"he claims that there is a shift "to a central focus on community in the process of conversion" taking place. He states repeatedly that conversion is not to be seen as a "me and God thing", but instead as a family affair where we shift allegiance from the world to Jesus." Here we seem to have another sef-help book for pastors just like the myriad of others being published today that are going to "Reimagine" something or other. This is just as much a marketing ploy as 'big hair'. The notion that the emerging church isn't marketing the gospel to fit the current culture just as much as the previous generation did shows it's youthful naievete and unwillingness to simply preach Biblical truth.

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January 04, 2007  8:24am

the times they are a changin great to see new refreshing books out encouraging believers to play in the game...Sjogren and Ping have two books in the offering both worth a read and more important to practice...OutFlow and Irresistible Evangelism...both talk about dailogue, listening, asking good questions, and developing relationships as we encourage people toward Christ...Celtic Way of Evangelism by Hunter is also a great read...

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January 04, 2007  4:56am

A Dear pastor friend of mine once said, " You can read all the books you want on becoming pregnant... but unless you get in bed, life will never come out of it." That is what our Heavenly Father wants with us; a total intimacy with us in which Life is born out of His Love interaction with us. Total to say wherein He says, " So likewise, whosoever he be of you that forsaketh not all that he hath, he cannot be my disciple. " That is the witness, that is the impact, that is what exposes the " Not by might, nor by power but by my Spirit says the Lord." Many, it appears, would rather be Christians ( to their understanding ) than disciples of Christ. We would not forsake all that we have because it would mean losing our life as we know it and therefore lose control of ourselves as we leap by Faith into a Almighty God we couldn't have even dreamed of exsisting. For so many years I have heard, " The harvest is plentiful but the laborers are few." That is not an invitation to pull people into a unlimited limited understanding of meetings and prayers on how to evangelize and that itselfe being our reward as salvation. Books are written with the change of time and a never ending cycle of need is not met as the core of relationship in Christ points out that " If I am lifted up I shall draw all men unto me." Corporate worship in a given place at a given time points to each individual as being at all times and at all places as time echoes the statement, " Greater is He that is in YOU, than he that is in the world." And faith... what has anyone done today ( or ever),( including ourselves ) without Faith, since Jesus said, " Without me, you can do NOTHING." Happy trails and tribulations. He that has the Son, has Life...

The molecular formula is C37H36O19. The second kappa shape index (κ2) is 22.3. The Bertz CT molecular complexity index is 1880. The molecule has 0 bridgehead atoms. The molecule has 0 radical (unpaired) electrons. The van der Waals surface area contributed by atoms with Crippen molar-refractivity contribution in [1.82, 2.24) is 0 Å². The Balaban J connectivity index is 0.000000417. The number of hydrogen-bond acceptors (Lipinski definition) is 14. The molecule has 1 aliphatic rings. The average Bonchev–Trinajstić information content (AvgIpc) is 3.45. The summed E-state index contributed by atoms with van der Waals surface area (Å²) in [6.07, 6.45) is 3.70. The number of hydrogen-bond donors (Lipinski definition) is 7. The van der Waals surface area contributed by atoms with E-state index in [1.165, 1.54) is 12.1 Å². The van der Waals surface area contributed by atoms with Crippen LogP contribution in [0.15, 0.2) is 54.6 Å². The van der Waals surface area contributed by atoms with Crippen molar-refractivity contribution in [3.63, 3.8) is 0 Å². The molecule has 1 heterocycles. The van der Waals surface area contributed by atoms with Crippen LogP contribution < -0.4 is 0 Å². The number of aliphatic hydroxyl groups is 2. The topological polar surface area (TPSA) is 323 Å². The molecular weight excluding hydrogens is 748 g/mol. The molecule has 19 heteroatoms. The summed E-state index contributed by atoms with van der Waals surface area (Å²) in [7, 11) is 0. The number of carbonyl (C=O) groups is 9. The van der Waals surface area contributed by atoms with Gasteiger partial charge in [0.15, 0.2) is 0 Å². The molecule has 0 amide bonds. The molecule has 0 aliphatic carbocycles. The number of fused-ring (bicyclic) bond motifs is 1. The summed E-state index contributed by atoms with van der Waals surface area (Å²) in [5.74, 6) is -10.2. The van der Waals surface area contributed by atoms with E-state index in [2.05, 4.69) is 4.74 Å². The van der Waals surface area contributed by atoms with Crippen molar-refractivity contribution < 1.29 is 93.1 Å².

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Stephen Cochenour

January 03, 2007  6:58pm

I was supprised to hear some comments from my small, emerging young adult congregation a few weeks back. We were talking about the hype from the Baker boy's blurb on CNN "What the Hell happened to Chirstianity," when one guys said, "it's so frustrating that this guy get to speak on CNN on what he believes the gospel message is. Why can't we do that?" This comment turned the conversation into discussion about ways that we can share the gospel with the people around us. At first, I was suprised to hear the word "evangelize" come up, but as I listened to the conversation it just made sense. We decided that we want to publish a quarterly, media rich publication. Our small group has a disproportionate number of writers, artists, videogrophers, etc and we decided to use those mediums as a method of engaging the culture around us. We're not trying to water down the gospel or tip-toe around the truth, rather we are using the gifts that GOD has given us to do work for his glory. This is the style of evangelism that is starting to show. From other reviews of this book I've read, I think this fall right in line with Richardson's thoughts. the LORD be with you.

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Shawna R. B. Atteberry

January 03, 2007  1:27pm

Thank you for the review. This book has just gone on my to-read list. Echoing other commenters, I am also glad for the "sales pitch to heaven" trend to be coming to an end. I also like that this book is emphasizing community engaging in evangelism instead of isolated individuals doing the work.

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Paul Bowman

January 03, 2007  9:10am

Thanks for the review. This book is on my to-read list. I'm noticing the shift in evangelism as well. For instance, see Bill Hybels latest offering - Just Walk Across the Room. I'm thankful for the realization that the salesman approach is becoming less & less effective.